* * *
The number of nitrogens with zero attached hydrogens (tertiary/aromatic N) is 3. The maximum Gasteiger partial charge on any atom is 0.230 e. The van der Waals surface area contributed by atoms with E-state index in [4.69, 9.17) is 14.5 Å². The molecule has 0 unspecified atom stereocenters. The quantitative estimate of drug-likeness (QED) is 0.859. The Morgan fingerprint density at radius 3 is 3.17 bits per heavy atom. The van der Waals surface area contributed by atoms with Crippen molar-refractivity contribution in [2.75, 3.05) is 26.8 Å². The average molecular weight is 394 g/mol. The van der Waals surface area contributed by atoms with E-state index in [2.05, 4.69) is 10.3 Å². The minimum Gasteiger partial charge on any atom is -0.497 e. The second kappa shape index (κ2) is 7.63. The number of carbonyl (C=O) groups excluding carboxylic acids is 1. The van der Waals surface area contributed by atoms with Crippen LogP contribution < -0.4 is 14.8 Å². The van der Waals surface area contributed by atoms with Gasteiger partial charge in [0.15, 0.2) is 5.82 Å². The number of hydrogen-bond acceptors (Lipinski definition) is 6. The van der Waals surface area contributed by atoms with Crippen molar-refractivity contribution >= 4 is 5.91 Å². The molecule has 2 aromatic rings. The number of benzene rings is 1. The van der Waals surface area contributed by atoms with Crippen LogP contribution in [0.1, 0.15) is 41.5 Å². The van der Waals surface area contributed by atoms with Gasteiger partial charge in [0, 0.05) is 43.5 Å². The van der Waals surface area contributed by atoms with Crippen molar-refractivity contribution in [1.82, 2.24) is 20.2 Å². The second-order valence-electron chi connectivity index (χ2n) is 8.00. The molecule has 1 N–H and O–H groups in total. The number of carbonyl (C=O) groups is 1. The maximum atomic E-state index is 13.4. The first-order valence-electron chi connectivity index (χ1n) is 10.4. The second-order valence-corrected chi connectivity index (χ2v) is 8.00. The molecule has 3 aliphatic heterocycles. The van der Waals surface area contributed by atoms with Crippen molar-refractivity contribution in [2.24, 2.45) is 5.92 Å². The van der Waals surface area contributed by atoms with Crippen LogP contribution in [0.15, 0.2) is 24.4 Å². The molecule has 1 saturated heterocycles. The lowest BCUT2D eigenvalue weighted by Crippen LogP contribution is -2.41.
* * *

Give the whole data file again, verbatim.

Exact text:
The number of nitrogens with zero attached hydrogens (tertiary/aromatic N) is 3. The maximum Gasteiger partial charge on any atom is 0.230 e. The van der Waals surface area contributed by atoms with E-state index in [4.69, 9.17) is 14.5 Å². The molecule has 0 unspecified atom stereocenters. The quantitative estimate of drug-likeness (QED) is 0.859. The Morgan fingerprint density at radius 3 is 3.17 bits per heavy atom. The van der Waals surface area contributed by atoms with Crippen molar-refractivity contribution in [2.75, 3.05) is 26.8 Å². The average molecular weight is 394 g/mol. The van der Waals surface area contributed by atoms with E-state index in [2.05, 4.69) is 10.3 Å². The minimum Gasteiger partial charge on any atom is -0.497 e. The second kappa shape index (κ2) is 7.63. The number of carbonyl (C=O) groups excluding carboxylic acids is 1. The van der Waals surface area contributed by atoms with Crippen LogP contribution < -0.4 is 14.8 Å². The van der Waals surface area contributed by atoms with Gasteiger partial charge in [0.15, 0.2) is 5.82 Å². The number of hydrogen-bond acceptors (Lipinski definition) is 6. The van der Waals surface area contributed by atoms with Crippen molar-refractivity contribution >= 4 is 5.91 Å². The molecule has 2 aromatic rings. The number of benzene rings is 1. The van der Waals surface area contributed by atoms with Crippen LogP contribution in [0.1, 0.15) is 41.5 Å². The van der Waals surface area contributed by atoms with Gasteiger partial charge in [0, 0.05) is 43.5 Å². The van der Waals surface area contributed by atoms with Crippen molar-refractivity contribution in [1.82, 2.24) is 20.2 Å². The second-order valence-electron chi connectivity index (χ2n) is 8.00. The molecule has 1 N–H and O–H groups in total. The number of carbonyl (C=O) groups is 1. The maximum atomic E-state index is 13.4. The first-order valence-electron chi connectivity index (χ1n) is 10.4. The second-order valence-corrected chi connectivity index (χ2v) is 8.00. The molecule has 3 aliphatic heterocycles. The van der Waals surface area contributed by atoms with Crippen molar-refractivity contribution in [2.24, 2.45) is 5.92 Å². The van der Waals surface area contributed by atoms with Crippen LogP contribution in [0.15, 0.2) is 24.4 Å². The molecule has 1 saturated heterocycles. The lowest BCUT2D eigenvalue weighted by Crippen LogP contribution is -2.41.